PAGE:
Russian Foreign Minister Sergey Lavrov welcomes his visiting South African counterpart Maite Nkoana-Mashabane, right, in Moscow on Monday, Sept. 2, 2013. (AP Photo/Alexander Zemlianichenko)

Johannesburg - International Relations and Co-operation Minister Maite Nkoana-Mashabane has irked some foreign embassies by instructing them to send only their ambassadors to observe Wednesday’s elections.

And the government has raised eyebrows by inviting only the heads of state of its closest allies – such as African and Brics nations – to the inauguration of the new president after the elections. The Brics bloc of emerging nations comprises Brazil, Russia, India, China and South Africa

Nkoana-Mashabane’s order dismayed some embassies which had planned to send several diplomats to polling stations around the country, as they have in the past. According to one ambassador, about 400 diplomats had got Independent Electoral Commission (IEC) accreditation to observe the elections.

The US Embassy, for example, had planned to deploy a few dozen diplomats, according to sources in other embassies who attended a meeting with Nkoana-Mashabane in Pretoria two weeks ago.

She told them that she would only allow the ambassador from each embassy to attend the elections and invoked the Vienna Convention which governs diplomatic relations among countries to justify her decision.

“We used to be able to send several diplomats to watch past elections. We don’t understand why this has changed,” said one diplomat who wished to remain anonymous.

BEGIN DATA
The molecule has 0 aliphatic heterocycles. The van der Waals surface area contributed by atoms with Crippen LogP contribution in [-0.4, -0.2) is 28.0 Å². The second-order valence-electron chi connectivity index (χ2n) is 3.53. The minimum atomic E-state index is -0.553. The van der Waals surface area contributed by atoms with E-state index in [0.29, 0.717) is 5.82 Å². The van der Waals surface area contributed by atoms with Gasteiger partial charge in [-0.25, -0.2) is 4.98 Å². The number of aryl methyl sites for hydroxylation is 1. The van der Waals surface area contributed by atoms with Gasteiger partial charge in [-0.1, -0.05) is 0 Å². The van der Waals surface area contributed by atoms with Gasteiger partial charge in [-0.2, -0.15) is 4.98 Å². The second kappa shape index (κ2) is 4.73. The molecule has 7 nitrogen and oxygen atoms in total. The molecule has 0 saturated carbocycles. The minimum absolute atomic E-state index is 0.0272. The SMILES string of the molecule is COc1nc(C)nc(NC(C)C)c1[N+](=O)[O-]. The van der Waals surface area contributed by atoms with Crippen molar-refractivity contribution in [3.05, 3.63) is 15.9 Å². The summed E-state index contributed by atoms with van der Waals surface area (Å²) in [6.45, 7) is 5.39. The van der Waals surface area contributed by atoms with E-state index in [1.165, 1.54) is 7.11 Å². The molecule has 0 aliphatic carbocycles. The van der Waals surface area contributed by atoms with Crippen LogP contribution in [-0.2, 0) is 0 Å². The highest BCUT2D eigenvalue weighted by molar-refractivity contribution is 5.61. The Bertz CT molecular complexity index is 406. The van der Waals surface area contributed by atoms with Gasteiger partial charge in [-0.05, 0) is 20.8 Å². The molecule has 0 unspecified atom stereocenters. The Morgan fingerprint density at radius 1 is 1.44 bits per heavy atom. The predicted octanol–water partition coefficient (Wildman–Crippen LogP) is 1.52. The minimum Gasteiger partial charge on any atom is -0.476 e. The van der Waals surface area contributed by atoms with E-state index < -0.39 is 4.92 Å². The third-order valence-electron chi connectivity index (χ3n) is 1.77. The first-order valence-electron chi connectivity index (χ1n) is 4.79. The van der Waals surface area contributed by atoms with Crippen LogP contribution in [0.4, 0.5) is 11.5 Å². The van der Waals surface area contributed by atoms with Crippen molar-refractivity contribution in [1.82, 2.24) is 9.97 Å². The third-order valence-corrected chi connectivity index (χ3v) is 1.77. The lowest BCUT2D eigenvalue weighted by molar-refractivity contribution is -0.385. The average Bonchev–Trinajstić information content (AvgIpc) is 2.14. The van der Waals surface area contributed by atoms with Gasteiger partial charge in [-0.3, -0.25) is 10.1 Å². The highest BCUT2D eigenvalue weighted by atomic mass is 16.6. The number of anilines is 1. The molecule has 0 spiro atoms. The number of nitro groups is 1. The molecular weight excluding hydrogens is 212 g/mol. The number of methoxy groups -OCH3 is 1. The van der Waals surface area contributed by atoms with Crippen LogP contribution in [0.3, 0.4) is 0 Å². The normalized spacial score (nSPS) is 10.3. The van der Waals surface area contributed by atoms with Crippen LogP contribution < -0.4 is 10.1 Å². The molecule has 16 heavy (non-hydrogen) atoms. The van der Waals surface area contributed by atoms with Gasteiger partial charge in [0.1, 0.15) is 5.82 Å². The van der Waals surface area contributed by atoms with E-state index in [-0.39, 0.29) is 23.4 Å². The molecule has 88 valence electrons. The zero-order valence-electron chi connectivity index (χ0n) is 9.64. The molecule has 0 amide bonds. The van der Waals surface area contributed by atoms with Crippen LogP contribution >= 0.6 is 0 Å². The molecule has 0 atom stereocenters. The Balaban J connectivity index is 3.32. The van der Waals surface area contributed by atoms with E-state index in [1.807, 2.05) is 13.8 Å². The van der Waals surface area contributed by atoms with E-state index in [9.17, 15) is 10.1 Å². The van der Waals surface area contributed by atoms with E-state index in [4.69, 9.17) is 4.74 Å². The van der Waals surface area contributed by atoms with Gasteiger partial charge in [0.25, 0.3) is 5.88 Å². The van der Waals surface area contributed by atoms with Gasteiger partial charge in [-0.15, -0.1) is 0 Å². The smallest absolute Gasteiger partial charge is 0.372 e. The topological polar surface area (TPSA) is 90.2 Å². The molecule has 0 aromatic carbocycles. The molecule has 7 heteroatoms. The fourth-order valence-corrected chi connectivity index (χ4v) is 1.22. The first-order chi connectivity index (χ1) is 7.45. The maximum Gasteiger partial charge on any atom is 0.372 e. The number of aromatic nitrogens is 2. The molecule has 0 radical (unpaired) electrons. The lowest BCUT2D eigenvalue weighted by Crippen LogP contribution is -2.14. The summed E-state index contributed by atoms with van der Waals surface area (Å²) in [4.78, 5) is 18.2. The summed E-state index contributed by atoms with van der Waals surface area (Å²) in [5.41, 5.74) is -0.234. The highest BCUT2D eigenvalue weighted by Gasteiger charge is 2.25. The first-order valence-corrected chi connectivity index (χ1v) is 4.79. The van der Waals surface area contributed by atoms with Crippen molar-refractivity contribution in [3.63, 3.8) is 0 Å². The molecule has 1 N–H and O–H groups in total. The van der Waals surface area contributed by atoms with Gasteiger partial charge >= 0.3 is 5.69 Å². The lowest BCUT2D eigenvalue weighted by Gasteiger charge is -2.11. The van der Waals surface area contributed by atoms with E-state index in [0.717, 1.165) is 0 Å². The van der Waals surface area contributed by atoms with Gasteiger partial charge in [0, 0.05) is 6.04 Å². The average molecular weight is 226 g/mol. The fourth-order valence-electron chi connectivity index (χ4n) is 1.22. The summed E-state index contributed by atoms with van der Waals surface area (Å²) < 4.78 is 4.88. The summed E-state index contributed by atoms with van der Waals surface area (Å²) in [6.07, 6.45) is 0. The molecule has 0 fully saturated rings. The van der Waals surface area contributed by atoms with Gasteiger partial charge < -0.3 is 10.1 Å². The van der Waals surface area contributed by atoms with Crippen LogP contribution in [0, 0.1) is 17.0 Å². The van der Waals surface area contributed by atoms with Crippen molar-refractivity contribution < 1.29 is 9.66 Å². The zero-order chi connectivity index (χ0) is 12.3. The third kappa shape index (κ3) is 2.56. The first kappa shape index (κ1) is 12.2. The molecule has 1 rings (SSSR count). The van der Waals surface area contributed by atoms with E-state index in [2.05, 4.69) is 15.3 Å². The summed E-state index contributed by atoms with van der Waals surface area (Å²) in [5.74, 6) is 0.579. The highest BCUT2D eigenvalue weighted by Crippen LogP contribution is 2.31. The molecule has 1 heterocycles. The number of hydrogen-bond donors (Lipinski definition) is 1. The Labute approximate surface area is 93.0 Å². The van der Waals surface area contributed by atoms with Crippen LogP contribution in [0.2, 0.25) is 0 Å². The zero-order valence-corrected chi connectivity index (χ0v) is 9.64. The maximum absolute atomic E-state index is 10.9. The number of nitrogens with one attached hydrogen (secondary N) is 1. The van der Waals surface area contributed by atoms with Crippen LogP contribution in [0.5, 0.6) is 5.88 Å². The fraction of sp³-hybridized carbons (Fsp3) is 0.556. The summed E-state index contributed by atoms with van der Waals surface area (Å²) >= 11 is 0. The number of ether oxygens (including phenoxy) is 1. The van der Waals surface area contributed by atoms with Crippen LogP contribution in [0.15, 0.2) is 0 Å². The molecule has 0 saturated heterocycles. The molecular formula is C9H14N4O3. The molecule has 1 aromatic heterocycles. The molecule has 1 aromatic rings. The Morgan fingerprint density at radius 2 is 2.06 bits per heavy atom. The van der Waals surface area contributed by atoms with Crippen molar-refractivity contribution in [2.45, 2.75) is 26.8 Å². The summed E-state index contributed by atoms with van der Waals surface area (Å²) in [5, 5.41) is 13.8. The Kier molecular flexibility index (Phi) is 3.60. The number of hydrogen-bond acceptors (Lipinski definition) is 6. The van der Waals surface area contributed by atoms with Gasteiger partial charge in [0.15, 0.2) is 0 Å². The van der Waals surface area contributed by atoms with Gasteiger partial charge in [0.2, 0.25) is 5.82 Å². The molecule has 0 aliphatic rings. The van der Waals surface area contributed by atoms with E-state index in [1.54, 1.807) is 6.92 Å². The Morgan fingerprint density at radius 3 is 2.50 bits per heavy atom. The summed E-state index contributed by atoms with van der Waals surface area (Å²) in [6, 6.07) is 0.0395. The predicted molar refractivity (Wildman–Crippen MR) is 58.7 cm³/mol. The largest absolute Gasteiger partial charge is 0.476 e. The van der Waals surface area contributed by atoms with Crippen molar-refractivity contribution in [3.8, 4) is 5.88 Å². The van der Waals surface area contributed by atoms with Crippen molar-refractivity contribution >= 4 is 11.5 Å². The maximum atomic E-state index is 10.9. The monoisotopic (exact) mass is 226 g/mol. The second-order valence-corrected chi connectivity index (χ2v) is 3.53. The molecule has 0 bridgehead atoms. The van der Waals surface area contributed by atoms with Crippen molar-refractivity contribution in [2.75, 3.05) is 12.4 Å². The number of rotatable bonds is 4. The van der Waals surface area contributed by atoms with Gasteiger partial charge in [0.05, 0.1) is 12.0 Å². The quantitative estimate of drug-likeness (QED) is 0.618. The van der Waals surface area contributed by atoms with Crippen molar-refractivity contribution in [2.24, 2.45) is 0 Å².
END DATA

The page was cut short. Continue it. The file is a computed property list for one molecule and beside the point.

According to diplomats who attended the meeting with the minister, she drew a distinction between formal election observers and diplomats stationed in South Africa who wished to observe the election on the day.

For instance, the European Union (EU) was invited to send an official observer mission as it does to many elections around the world. “However from an EU perspective, we have full trust in South Africa’s democratic process and will not be sending an official election observer mission,” said EU Embassy spokesman Frank Oberholzer.

“The IEC has invited diplomatic missions in a so-called ‘diplomatic watch’ action. This involves locally based foreign diplomats informally visiting one or more voting stations of their choosing… The EU delegation has taken up the IEC’s invitation to participate.”

Clayson Monyela, spokes-man for the Department of International Relations and Co-operation, said today the IEC simply couldn’t accommodate 70 or 80 observers from every embassy.

The Star